We could try focusing instead on punishing violent crimes, but even that doesn’t resolve the conundrum of which offenses merit incarceration. Among other things, “violent crime” is a famously elastic concept, and not all crimes denominated as “violent” truly are. According to a piece published by the Marshall Project last spring titled When Violent Offenders Commit Nonviolent Crime, trafficking in stolen identity and selling drugs within 1,000 feet of a school are both considered violent crimes in North Carolina; in Kentucky a second conviction for possession of anhydrous ammonia in an unapproved container with the intent to manufacture methamphetamine is categorized as a violent crime; and in New York it is a violent felony to possess a loaded gun illegally—something plenty of otherwise law‐abiding New Yorkers do for self‐defense given that it is nearly impossible for non‐celebrities to obtain concealed‐carry permits in New York City.
Thus, while Latzer is surely correct when he notes that “thousands” of demonstrably serious crimes, including rapes, robberies, and even murders, go unsolved every year, it is by no means clear that if we managed to convict and incarcerate all of those offenders—while releasing from prison everyone who doesn’t truly deserve to be there—“[o]ur incarceration rates would be even higher.” So how do we decide who deserves to be locked up and who doesn’t?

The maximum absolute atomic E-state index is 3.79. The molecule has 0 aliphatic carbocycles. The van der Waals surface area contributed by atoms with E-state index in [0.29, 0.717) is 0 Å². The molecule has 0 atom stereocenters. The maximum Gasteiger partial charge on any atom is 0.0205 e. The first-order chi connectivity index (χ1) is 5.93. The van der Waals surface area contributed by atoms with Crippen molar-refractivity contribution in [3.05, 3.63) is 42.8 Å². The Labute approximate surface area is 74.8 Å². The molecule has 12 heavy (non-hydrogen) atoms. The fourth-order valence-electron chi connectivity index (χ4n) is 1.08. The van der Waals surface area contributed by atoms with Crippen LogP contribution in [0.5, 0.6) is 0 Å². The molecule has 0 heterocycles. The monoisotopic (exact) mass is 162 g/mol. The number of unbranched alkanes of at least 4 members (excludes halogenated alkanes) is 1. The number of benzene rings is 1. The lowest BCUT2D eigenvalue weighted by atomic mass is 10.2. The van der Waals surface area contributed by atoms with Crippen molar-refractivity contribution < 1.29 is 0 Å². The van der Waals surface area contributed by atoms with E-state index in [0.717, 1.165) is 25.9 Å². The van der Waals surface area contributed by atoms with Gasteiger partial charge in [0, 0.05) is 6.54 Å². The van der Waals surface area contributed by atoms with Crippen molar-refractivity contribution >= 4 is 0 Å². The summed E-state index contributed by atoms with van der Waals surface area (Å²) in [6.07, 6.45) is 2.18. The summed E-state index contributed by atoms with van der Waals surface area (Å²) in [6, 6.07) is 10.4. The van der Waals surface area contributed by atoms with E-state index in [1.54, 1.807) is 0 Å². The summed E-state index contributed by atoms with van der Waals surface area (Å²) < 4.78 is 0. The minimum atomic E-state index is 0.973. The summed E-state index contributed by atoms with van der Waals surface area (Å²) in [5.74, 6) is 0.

America Has Learned to Mass‐Produce Convictions
Fortunately, the Founders provided us with a time‐tested mechanism for making that very determination: the jury trial. Indeed, so central to the Founders’ vision of just government was the jury trial that it is the only right mentioned both in the body of the Constitution and the Bill of Rights, which devotes more words to that subject than any other. The centrality of the citizen jury to the Founders’ vision is unmistakable. And yet jury trials are now nearly extinct on American soil, which means that, contrary to the Founders’ meticulous design, ordinary citizens play virtually no role in the administration of criminal justice. How can that be?
Quite simply, prosecutors and judges have effectively hacked the criminal justice system by replacing constitutionally prescribed jury trials with extra-constitutional—and often extraordinarily coercive—plea bargaining. Some 95 percent of convictions today are obtained through guilty pleas, and in the federal system it’s more than 97 percent.